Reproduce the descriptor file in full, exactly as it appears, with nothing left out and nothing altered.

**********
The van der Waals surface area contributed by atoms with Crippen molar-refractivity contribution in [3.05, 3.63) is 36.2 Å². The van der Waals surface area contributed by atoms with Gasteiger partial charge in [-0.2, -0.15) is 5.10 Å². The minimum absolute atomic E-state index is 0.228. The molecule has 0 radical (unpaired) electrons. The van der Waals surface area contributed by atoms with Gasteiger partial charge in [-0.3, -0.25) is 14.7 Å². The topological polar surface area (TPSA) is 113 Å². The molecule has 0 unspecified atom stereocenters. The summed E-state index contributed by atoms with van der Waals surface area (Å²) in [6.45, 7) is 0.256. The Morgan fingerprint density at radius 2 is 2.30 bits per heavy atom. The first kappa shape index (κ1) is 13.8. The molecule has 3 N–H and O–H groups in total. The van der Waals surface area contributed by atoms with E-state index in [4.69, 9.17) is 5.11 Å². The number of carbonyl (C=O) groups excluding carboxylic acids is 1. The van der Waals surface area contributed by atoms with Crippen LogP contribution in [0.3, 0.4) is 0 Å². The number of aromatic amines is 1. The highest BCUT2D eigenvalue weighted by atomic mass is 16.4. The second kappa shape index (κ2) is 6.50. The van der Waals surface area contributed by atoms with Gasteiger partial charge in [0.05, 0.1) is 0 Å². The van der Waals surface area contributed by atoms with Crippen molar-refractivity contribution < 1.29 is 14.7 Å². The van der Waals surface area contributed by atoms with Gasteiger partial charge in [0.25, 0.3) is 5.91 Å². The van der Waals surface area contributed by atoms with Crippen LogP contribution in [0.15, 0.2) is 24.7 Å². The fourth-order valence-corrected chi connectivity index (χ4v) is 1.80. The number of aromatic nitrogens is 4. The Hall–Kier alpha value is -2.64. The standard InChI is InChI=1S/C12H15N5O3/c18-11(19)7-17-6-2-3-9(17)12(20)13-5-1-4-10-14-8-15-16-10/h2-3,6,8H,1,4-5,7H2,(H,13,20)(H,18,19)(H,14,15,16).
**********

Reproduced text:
The van der Waals surface area contributed by atoms with Crippen molar-refractivity contribution in [3.05, 3.63) is 36.2 Å². The van der Waals surface area contributed by atoms with Gasteiger partial charge in [-0.2, -0.15) is 5.10 Å². The minimum absolute atomic E-state index is 0.228. The molecule has 0 radical (unpaired) electrons. The van der Waals surface area contributed by atoms with Gasteiger partial charge in [-0.3, -0.25) is 14.7 Å². The topological polar surface area (TPSA) is 113 Å². The molecule has 0 unspecified atom stereocenters. The summed E-state index contributed by atoms with van der Waals surface area (Å²) in [6.45, 7) is 0.256. The Morgan fingerprint density at radius 2 is 2.30 bits per heavy atom. The first kappa shape index (κ1) is 13.8. The molecule has 3 N–H and O–H groups in total. The van der Waals surface area contributed by atoms with E-state index in [4.69, 9.17) is 5.11 Å². The number of carbonyl (C=O) groups excluding carboxylic acids is 1. The van der Waals surface area contributed by atoms with Crippen LogP contribution in [0.3, 0.4) is 0 Å². The number of aromatic amines is 1. The highest BCUT2D eigenvalue weighted by atomic mass is 16.4. The second kappa shape index (κ2) is 6.50. The van der Waals surface area contributed by atoms with Gasteiger partial charge in [0.05, 0.1) is 0 Å². The van der Waals surface area contributed by atoms with Crippen molar-refractivity contribution < 1.29 is 14.7 Å². The van der Waals surface area contributed by atoms with Gasteiger partial charge in [0.25, 0.3) is 5.91 Å². The van der Waals surface area contributed by atoms with Crippen LogP contribution in [0.15, 0.2) is 24.7 Å². The fourth-order valence-corrected chi connectivity index (χ4v) is 1.80. The number of aromatic nitrogens is 4. The Hall–Kier alpha value is -2.64. The standard InChI is InChI=1S/C12H15N5O3/c18-11(19)7-17-6-2-3-9(17)12(20)13-5-1-4-10-14-8-15-16-10/h2-3,6,8H,1,4-5,7H2,(H,13,20)(H,18,19)(H,14,15,16).